To give parents a break knowing that their kids are safe and ok is a gift that no monetary value would cover. More then anything to see your child be filled with joy and happiness in their eyes is something these parents live for. At more core it is made up of love this project let that shine through more then any other project could possibly allow it to. To give these kids love, hope and happiness shook me to my core and the time spent with these kids is something I will always remember. Hearing the stories of the kids affected by the illness or by the siblings who are they through it all being supportive and taking the back seat some days are stories I will cherish forever. While I plan to work with children in a school setting it most defiantly made me curious into exploring the possibility of working in a hospital setting. This project made me realize that I really do love working with kids and that I am looking forward to helping children for the rest of my life. 

MS: You do not necessarily need to speak to someone to be able to communicate something towards them

AMH2020 student
 “We need more kindness, more compassion, more joy, more laughter. I definitely want to contribute to that.” – Ellen DeGeneres

            For my second service project, I completed another box to send to troops serving in Afghanistan. After working on completing and sending the first box, I realized the small impact it had quickly made on my life. I was much more interested in knowing about how these boxes impact the servicemen and women and what kind of items they are specifically in need of. Being a part of a simple project where I am able to send boxes to those who put their life on the line for the safety of my friends and family every day is something that is much more than a small token of my appreciation. While I wish I could contribute more, the best thing I can do for them to show my appreciation is to do what I am able to which is to send them this box to serve as a symbol of my sincere gratitude.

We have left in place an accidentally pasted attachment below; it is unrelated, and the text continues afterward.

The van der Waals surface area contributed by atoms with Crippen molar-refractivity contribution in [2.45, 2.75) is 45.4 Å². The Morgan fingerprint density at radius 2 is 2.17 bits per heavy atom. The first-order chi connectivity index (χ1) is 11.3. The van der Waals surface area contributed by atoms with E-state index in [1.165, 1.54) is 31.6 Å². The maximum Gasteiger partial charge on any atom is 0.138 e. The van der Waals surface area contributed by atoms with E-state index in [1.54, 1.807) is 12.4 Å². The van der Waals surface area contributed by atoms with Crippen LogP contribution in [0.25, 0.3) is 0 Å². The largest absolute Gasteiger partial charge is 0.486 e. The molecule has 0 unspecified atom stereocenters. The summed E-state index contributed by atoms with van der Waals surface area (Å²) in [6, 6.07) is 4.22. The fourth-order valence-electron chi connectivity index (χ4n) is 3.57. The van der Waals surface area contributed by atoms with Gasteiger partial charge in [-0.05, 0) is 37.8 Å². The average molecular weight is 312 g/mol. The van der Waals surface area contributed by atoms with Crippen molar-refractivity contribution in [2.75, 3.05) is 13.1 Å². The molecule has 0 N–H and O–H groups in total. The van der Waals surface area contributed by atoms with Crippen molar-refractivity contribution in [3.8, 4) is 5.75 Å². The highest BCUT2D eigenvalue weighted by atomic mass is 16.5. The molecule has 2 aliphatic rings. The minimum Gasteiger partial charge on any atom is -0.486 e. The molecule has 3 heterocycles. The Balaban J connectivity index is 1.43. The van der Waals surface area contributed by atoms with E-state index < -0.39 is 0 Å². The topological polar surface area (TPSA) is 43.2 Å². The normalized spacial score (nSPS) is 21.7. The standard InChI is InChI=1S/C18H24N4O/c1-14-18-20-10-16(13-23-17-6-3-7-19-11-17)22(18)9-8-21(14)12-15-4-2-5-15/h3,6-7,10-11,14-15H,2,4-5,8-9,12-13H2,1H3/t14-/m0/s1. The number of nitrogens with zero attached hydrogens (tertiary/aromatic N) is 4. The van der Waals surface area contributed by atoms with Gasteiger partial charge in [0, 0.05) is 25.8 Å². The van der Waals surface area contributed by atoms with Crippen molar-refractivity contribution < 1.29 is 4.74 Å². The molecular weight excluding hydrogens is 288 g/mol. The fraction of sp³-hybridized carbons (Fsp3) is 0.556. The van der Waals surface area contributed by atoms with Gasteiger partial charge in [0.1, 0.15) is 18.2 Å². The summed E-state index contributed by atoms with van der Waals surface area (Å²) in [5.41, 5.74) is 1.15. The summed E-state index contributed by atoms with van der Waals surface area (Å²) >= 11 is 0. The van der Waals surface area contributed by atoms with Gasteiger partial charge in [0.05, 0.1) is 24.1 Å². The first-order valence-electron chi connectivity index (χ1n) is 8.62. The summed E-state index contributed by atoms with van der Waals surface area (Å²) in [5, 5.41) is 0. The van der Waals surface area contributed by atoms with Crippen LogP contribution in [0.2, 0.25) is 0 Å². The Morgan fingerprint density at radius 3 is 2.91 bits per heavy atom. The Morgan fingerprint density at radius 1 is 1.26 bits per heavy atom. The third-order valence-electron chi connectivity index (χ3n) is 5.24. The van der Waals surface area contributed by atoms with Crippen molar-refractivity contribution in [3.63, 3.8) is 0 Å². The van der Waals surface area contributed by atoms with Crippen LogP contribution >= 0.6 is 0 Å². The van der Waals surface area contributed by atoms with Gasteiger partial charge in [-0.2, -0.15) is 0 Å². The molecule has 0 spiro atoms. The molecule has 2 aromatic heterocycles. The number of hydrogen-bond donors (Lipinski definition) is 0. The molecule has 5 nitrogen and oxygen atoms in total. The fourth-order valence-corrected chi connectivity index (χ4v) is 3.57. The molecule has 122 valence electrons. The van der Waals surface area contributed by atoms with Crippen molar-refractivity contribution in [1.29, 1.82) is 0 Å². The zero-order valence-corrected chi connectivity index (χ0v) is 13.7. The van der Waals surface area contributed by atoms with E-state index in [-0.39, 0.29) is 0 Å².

In this box, I wanted to send similar items to my first box but not exact although each item has the same meaning behind it. For snacks, I included Candy, Chips, Cheese Crackers, Chewy Granola Bars, Freeze Dried Fruit, and Trail Mix. I know that snacks seem as a simple thing that we may take for granted but I feel that for troops in Afghanistan, these supplies may not be as readily available as we would expect them to be for us. In addition to the various snacks, I included activities to put a small smile on their faces and maybe cause a welcome distraction: pens and a Notebook, Playing Cards, and a Wheel of Fortune Word Seek book. Like the last box, the most important item in there to me was a handwritten thank you note that truly expressed my sincere thanks and appreciation for all that the servicemen and women do.